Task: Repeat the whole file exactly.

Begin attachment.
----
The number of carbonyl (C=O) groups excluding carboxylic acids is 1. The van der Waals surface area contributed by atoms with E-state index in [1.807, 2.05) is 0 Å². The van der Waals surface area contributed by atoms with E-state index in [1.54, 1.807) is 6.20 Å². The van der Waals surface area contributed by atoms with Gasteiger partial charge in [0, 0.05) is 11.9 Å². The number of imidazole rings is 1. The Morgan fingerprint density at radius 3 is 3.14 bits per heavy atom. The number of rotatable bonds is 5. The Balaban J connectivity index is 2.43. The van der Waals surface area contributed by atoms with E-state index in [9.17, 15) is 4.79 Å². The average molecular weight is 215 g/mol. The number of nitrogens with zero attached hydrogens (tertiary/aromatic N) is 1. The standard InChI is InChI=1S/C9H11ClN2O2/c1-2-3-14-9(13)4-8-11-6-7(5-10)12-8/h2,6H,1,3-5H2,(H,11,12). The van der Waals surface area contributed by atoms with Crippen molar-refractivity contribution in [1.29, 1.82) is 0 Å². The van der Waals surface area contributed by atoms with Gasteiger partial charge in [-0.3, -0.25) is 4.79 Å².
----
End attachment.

The number of carbonyl (C=O) groups excluding carboxylic acids is 1. The van der Waals surface area contributed by atoms with E-state index in [1.807, 2.05) is 0 Å². The van der Waals surface area contributed by atoms with E-state index in [1.54, 1.807) is 6.20 Å². The van der Waals surface area contributed by atoms with Gasteiger partial charge in [0, 0.05) is 11.9 Å². The number of imidazole rings is 1. The Morgan fingerprint density at radius 3 is 3.14 bits per heavy atom. The number of rotatable bonds is 5. The Balaban J connectivity index is 2.43. The van der Waals surface area contributed by atoms with E-state index in [9.17, 15) is 4.79 Å². The average molecular weight is 215 g/mol. The number of nitrogens with zero attached hydrogens (tertiary/aromatic N) is 1. The standard InChI is InChI=1S/C9H11ClN2O2/c1-2-3-14-9(13)4-8-11-6-7(5-10)12-8/h2,6H,1,3-5H2,(H,11,12). The van der Waals surface area contributed by atoms with Crippen molar-refractivity contribution in [1.29, 1.82) is 0 Å². The van der Waals surface area contributed by atoms with Gasteiger partial charge in [-0.3, -0.25) is 4.79 Å².